Desa Munnetram (English: Development of the Nation) is a 1938 Indian Tamil film, dealing with the issue of untouchability. Produced by Sarvotham Badhami and directed by Mahindra, the film features an ensemble cast, including Mathrimangalam Natesa Iyer, K. R. Chellam, ‘Baby' Rukmini, S. R. Padma, Sripatha Shankar, Govindarajulu Naidu, Seetha Devi, M. Lakshmanan, K. S. Gopalakrishnan and Kokilam. The film opened to critical acclaim and was commercially successful, however it is lost.
In a small kingdom, Murugan (Natesa Iyer), who comes from a downtrodden community, fights for the eradication of untouchability. His eight-year-old daughter Madhavi (Baby Rukmini) also joins him in his fight. During a village festival, the little girl goes near the deity and is penalised for her behaviour — she and her friend, a hunchback, are beaten up.
A prince of the kingdom is involved in an accident, Murugan saves him and is duly rewarded with money. The unexpected boon helps him send his daughter to college and she acquires an M.A. Degree. In college, she falls in love with a young man who has no idea about her origins. More complications arise like entry into the local temple by the downtrodden becoming an issue. Finally they march into the temple in a peaceful procession and the lovers marry.Mathrimangalam Natesa Iyer as Murugan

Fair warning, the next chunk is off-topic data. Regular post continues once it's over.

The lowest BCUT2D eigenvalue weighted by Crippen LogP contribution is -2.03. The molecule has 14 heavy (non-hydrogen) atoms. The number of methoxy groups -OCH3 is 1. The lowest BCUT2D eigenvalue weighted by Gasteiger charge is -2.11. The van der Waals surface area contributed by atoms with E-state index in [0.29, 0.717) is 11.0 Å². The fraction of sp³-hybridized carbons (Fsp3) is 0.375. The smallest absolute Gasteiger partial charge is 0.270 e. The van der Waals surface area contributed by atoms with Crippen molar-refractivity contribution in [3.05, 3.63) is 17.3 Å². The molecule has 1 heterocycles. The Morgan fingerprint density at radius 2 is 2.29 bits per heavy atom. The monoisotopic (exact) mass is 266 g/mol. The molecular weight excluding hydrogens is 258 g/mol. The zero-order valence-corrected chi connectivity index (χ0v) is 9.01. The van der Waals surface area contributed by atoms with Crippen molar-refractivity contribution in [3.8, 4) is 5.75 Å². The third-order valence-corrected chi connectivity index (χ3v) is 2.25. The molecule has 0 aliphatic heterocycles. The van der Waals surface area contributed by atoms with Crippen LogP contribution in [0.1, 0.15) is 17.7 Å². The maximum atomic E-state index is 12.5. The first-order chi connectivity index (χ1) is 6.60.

Baby Rukmini as Madhavi
K. R. Chellam
S. R. Padma
K. S. Gopalakrishnan
After Tamil cinema started producing talkie films, beginning with Kalidas in 1931, some socially conscious filmmakers began to make films, highlighting the Indian independence movement under the leadership of Mahatma Gandhi and other Indian freedom fighters. One of them was K. Subramanyam, who made films such as Bhaktha Chetha and Thyaga Bhoomi. One such film highlighting the issue of untouchability was Desa Munnetram. Produced for Sagar Movietone, a Bombay-based company, by noted multilingual filmmaker Sarvotham Badhami and directed by Mahindra, the film had Carnatic musician Mathirimangalam Natesa Iyer in the lead. The story and screenplay were by N. R. Desai, while A. N. Kalyanasundaram wrote the dialogues.
Desa Munnetram's original soundtrack and lyrics were done by Papanasam Sivan and Kalyana Sundaram who were also assistants to director Mahindra.
Desa Munnetram was very well received by the press and critics, whilst becoming a commercially successful venture at the box office.
In 2011, Randor Guy, writing for The Hindu, called the film a "masterstroke of communal equality", while concluding that the film would be "remembered for its thematic content, patriotic songs and the performances by Baby Rukmini and Natesa Iyer". However, no print of Desa Munnetram is known to exist presently, making it a lost film.